If you plan to use graywater from a laundry to landscape system for irrigation, you should be aware that laundry detergents may contain chemicals that can be harmful to your soil and plants. Here are some things you can do to help improve graywater quality and ensure your soil and plants remain healthy and hardy:
- Use a liquid detergent. Liquid detergents contain fewer salts than powdered detergents. Salts can be harmful to plants.
- Bypass your water softener. Water softeners add sodium which can reduce soil’s ability to absorb water.
- Use biodegradable detergents and detergents without boron. At low levels, boron can give plant leaves a burnt appearance and at higher levels can be toxic.
- Divert wash water from laundry loads containing high amounts of fecal matter (such as diapers) to the sanitary sewer. Fecal matter may contain disease-causing microorganisms.
- Avoid using wash water with chlorine-based bleach for irrigation. Chlorine based bleach can damage plant foliage. If you must use bleach, use a non-chlorine bleach such as hydrogen peroxide.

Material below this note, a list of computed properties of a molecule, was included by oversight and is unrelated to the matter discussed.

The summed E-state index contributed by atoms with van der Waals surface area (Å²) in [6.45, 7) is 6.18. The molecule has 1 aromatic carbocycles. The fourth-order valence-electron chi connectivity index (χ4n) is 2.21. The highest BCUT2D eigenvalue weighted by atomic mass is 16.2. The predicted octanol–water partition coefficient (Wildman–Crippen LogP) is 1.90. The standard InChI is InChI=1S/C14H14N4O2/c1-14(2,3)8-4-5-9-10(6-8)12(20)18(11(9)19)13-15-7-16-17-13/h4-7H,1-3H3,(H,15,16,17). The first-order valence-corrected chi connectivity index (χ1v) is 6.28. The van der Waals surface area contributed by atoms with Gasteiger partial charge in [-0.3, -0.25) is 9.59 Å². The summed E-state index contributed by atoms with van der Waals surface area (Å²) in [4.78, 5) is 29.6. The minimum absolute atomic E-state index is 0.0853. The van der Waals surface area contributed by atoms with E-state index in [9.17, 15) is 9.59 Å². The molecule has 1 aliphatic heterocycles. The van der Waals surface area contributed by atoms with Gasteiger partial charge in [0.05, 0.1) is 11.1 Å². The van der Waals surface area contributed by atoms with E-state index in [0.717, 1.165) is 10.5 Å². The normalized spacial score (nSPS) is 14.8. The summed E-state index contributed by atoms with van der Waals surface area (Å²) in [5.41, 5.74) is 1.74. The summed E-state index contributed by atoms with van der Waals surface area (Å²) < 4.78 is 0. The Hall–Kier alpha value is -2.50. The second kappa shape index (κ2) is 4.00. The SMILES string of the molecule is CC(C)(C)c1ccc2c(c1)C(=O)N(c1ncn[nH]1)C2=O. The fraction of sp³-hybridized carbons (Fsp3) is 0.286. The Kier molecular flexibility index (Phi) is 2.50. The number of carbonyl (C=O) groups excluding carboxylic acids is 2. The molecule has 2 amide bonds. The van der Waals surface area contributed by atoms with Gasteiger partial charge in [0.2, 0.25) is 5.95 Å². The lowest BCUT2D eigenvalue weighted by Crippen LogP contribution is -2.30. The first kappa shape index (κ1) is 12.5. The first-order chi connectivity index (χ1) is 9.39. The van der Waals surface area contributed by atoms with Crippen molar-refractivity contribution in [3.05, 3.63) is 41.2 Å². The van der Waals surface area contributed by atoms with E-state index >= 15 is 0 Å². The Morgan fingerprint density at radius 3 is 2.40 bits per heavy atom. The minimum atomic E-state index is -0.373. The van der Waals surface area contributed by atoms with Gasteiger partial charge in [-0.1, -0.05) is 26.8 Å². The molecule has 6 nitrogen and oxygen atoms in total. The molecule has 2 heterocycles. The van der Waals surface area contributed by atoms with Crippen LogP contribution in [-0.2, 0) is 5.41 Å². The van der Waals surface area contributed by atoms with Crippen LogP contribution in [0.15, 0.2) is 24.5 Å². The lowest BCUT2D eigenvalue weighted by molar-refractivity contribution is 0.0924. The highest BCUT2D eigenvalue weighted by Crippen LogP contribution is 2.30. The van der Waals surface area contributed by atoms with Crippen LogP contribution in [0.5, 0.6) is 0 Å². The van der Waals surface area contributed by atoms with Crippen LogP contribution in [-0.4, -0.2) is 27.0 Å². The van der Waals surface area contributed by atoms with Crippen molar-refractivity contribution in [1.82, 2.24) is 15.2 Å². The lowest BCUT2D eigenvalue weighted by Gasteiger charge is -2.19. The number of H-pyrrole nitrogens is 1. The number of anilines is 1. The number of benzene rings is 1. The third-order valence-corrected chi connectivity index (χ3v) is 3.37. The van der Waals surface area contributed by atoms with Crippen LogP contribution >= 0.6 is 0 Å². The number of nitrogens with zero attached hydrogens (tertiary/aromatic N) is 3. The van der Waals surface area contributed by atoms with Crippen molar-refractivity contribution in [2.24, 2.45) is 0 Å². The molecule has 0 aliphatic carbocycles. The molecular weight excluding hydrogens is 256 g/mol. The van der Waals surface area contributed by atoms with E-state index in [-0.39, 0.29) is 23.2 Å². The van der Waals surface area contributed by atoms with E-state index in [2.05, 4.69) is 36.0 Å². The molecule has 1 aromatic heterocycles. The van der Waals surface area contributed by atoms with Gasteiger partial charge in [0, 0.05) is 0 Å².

- Avoid using products that contain antimicrobial compounds.
- Avoid contact with graywater. Graywater may contain bacteria and disease-causing microorganisms that can make you or your pet sick.
- Graywater should not be used when outdoor temperatures are below freezing, soils are frozen or when it is raining. Divert graywater to the sanitary sewer at these times to avoid damaging your graywater system and / or releasing graywater to the environment.
Colorado Graywater. Laundry to Landscape Best Management Practices. 1 page.
University of California Vegetable Research and Information Center. Using Household Waste Water on Plants. University of California, Division of Agricultural Sciences, Leaflet, 2968, 2 pages. Available at: http://vric.ucdavis.edu/pdf/fertilization_Householdwastewater.pdf
Committee on the Beneficial Use of Graywater and Stormwater (2016). Using Graywater and Stormwater to Enhance Local Water Supplies: An Assessment of Risks, Costs, and Benefits. Water Science and Technology Board; Division on Earth and Life Studies; National Academies of Sciences, Engineering, and Medicine. The National Academies Press, 224 pages. Available at: http://www.nap.edu/21866.